Coaching tee ball runs in my family. My dad coached me and my brothers and our friends. My uncle coached in their place. My other uncle coached at their town's local pre-school. My grandfather coached my dad and uncles how to play tee ball. And to top it all, my mom has always been supportive with what I do. She has never failed to encourage me and my friends to boost our morale up. I played for four years and though I may be that young, the memories are still as fresh as dewdrops on a spring morning. I grew up in the world of baseball but I never focused on making a career out of baseball. There were a lot of things that I learned while playing baseball and most of it helped develop my personality.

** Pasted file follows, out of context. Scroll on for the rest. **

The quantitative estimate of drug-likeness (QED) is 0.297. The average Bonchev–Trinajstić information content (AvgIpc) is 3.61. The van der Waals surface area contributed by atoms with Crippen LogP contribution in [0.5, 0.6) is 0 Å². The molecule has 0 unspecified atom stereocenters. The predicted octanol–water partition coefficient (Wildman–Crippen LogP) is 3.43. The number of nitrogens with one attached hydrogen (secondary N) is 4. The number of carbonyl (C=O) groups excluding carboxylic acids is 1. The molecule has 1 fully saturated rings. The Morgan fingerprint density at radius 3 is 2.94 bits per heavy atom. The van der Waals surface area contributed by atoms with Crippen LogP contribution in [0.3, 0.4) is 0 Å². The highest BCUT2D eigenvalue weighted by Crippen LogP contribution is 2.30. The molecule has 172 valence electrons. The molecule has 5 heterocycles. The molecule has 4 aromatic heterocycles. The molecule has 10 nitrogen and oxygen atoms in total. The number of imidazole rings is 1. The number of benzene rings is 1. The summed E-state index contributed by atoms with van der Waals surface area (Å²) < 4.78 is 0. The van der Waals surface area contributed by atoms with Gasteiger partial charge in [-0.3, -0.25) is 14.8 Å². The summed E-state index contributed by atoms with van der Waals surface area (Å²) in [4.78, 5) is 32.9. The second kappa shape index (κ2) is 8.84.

28 years had passed and I have my own family now. My wife and I are blessed with an energetic boy. We live in the suburbs just outside the city. Our neighborhood is mostly composed of young parents and I've seen several toddlers and kids around. My son is turning four this year and I wanted to introduce him to youth sports, so I took out my tee ball equipment and set it up at our backyard one Saturday morning. Billy, our seven-year old neighbor, saw me teaching my son to swing his bat and asked if he could join. I agreed and he called his five-year old brother too. This became a weekly thing with one or two kids joining every week. After two months, I had about 16 kids knocking at my door every Saturday morning for tee ball. We had to move to the park because my backyard was not enough.